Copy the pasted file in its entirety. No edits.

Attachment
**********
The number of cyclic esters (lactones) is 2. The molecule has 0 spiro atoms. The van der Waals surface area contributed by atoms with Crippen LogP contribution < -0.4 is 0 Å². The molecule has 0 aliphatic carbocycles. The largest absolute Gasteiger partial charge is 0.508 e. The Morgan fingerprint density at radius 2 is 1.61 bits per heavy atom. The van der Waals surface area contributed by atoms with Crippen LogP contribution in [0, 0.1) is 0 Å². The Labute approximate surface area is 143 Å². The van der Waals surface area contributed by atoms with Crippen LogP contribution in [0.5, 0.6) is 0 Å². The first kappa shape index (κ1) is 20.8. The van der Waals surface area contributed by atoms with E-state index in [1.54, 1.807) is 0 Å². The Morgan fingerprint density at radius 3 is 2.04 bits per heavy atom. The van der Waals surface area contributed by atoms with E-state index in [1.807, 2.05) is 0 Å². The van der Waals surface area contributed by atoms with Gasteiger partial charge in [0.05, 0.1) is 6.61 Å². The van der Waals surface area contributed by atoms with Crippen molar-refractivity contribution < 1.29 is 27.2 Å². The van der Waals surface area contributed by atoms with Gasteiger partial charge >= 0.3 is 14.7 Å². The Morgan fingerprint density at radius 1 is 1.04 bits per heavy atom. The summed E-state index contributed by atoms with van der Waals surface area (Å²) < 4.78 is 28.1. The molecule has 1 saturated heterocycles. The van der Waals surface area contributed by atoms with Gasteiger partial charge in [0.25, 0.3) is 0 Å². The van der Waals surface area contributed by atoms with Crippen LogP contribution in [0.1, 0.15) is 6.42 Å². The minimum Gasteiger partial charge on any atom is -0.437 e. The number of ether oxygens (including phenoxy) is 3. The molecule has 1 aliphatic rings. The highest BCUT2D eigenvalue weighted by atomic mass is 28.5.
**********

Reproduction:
The number of cyclic esters (lactones) is 2. The molecule has 0 spiro atoms. The van der Waals surface area contributed by atoms with Crippen LogP contribution < -0.4 is 0 Å². The molecule has 0 aliphatic carbocycles. The largest absolute Gasteiger partial charge is 0.508 e. The Morgan fingerprint density at radius 2 is 1.61 bits per heavy atom. The van der Waals surface area contributed by atoms with Crippen LogP contribution in [0, 0.1) is 0 Å². The Labute approximate surface area is 143 Å². The van der Waals surface area contributed by atoms with Crippen LogP contribution in [0.5, 0.6) is 0 Å². The first kappa shape index (κ1) is 20.8. The van der Waals surface area contributed by atoms with E-state index in [1.54, 1.807) is 0 Å². The Morgan fingerprint density at radius 3 is 2.04 bits per heavy atom. The van der Waals surface area contributed by atoms with E-state index in [1.807, 2.05) is 0 Å². The van der Waals surface area contributed by atoms with Gasteiger partial charge in [0.05, 0.1) is 6.61 Å². The van der Waals surface area contributed by atoms with Crippen molar-refractivity contribution < 1.29 is 27.2 Å². The van der Waals surface area contributed by atoms with Gasteiger partial charge >= 0.3 is 14.7 Å². The Morgan fingerprint density at radius 1 is 1.04 bits per heavy atom. The summed E-state index contributed by atoms with van der Waals surface area (Å²) < 4.78 is 28.1. The molecule has 1 saturated heterocycles. The van der Waals surface area contributed by atoms with Gasteiger partial charge in [0.25, 0.3) is 0 Å². The van der Waals surface area contributed by atoms with Crippen LogP contribution in [0.1, 0.15) is 6.42 Å². The minimum Gasteiger partial charge on any atom is -0.437 e. The number of ether oxygens (including phenoxy) is 3. The molecule has 1 aliphatic rings. The highest BCUT2D eigenvalue weighted by atomic mass is 28.5.